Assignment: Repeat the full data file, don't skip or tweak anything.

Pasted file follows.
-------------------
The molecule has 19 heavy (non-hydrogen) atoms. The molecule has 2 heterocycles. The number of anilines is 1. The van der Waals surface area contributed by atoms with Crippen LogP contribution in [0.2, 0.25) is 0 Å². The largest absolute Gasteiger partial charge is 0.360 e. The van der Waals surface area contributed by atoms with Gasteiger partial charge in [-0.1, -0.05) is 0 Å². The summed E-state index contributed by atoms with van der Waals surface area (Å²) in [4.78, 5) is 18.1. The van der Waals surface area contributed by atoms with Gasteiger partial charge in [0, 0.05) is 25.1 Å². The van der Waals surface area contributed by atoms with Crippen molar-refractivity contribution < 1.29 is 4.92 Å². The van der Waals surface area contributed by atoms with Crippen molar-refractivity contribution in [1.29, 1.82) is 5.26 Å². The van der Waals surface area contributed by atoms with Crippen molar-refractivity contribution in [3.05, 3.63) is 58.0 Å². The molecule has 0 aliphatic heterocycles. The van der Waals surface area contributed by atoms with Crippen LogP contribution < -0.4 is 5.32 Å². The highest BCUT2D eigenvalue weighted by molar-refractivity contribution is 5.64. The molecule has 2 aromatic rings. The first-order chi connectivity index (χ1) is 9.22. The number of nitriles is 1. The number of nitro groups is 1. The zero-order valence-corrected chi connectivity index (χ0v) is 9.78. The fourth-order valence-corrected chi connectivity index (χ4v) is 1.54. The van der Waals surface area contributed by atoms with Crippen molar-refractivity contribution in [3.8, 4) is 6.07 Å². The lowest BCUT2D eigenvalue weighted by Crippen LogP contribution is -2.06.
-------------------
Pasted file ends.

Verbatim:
The molecule has 19 heavy (non-hydrogen) atoms. The molecule has 2 heterocycles. The number of anilines is 1. The van der Waals surface area contributed by atoms with Crippen LogP contribution in [0.2, 0.25) is 0 Å². The largest absolute Gasteiger partial charge is 0.360 e. The van der Waals surface area contributed by atoms with Gasteiger partial charge in [-0.1, -0.05) is 0 Å². The summed E-state index contributed by atoms with van der Waals surface area (Å²) in [4.78, 5) is 18.1. The van der Waals surface area contributed by atoms with Gasteiger partial charge in [0, 0.05) is 25.1 Å². The van der Waals surface area contributed by atoms with Crippen molar-refractivity contribution < 1.29 is 4.92 Å². The van der Waals surface area contributed by atoms with Crippen molar-refractivity contribution in [1.29, 1.82) is 5.26 Å². The van der Waals surface area contributed by atoms with Crippen molar-refractivity contribution in [3.05, 3.63) is 58.0 Å². The molecule has 0 aliphatic heterocycles. The van der Waals surface area contributed by atoms with Crippen LogP contribution < -0.4 is 5.32 Å². The highest BCUT2D eigenvalue weighted by molar-refractivity contribution is 5.64. The molecule has 2 aromatic rings. The first-order chi connectivity index (χ1) is 9.22. The number of nitriles is 1. The number of nitro groups is 1. The zero-order valence-corrected chi connectivity index (χ0v) is 9.78. The fourth-order valence-corrected chi connectivity index (χ4v) is 1.54. The van der Waals surface area contributed by atoms with Crippen molar-refractivity contribution in [3.8, 4) is 6.07 Å². The lowest BCUT2D eigenvalue weighted by Crippen LogP contribution is -2.06.